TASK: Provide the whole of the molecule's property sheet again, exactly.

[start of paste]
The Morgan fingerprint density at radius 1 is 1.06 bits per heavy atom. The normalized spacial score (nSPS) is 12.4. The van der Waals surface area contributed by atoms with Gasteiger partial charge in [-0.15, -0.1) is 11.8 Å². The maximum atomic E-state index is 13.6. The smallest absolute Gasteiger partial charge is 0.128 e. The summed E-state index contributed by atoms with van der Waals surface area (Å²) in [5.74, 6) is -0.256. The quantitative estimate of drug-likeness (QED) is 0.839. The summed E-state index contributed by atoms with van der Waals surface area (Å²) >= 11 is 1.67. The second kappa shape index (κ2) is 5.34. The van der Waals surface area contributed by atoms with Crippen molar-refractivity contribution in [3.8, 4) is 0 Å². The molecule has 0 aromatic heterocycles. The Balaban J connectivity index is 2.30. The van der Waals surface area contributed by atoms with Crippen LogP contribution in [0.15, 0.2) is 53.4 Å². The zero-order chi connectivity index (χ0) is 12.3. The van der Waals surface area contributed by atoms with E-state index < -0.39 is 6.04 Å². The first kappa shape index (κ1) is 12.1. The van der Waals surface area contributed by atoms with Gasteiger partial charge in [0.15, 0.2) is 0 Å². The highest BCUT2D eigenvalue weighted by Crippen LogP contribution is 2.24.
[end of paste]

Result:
The Morgan fingerprint density at radius 1 is 1.06 bits per heavy atom. The normalized spacial score (nSPS) is 12.4. The van der Waals surface area contributed by atoms with Gasteiger partial charge in [-0.15, -0.1) is 11.8 Å². The maximum atomic E-state index is 13.6. The smallest absolute Gasteiger partial charge is 0.128 e. The summed E-state index contributed by atoms with van der Waals surface area (Å²) in [5.74, 6) is -0.256. The quantitative estimate of drug-likeness (QED) is 0.839. The summed E-state index contributed by atoms with van der Waals surface area (Å²) >= 11 is 1.67. The second kappa shape index (κ2) is 5.34. The van der Waals surface area contributed by atoms with Crippen molar-refractivity contribution in [3.8, 4) is 0 Å². The molecule has 0 aromatic heterocycles. The Balaban J connectivity index is 2.30. The van der Waals surface area contributed by atoms with Crippen LogP contribution in [0.15, 0.2) is 53.4 Å². The zero-order chi connectivity index (χ0) is 12.3. The van der Waals surface area contributed by atoms with E-state index < -0.39 is 6.04 Å². The first kappa shape index (κ1) is 12.1. The van der Waals surface area contributed by atoms with Gasteiger partial charge in [0.15, 0.2) is 0 Å². The highest BCUT2D eigenvalue weighted by Crippen LogP contribution is 2.24.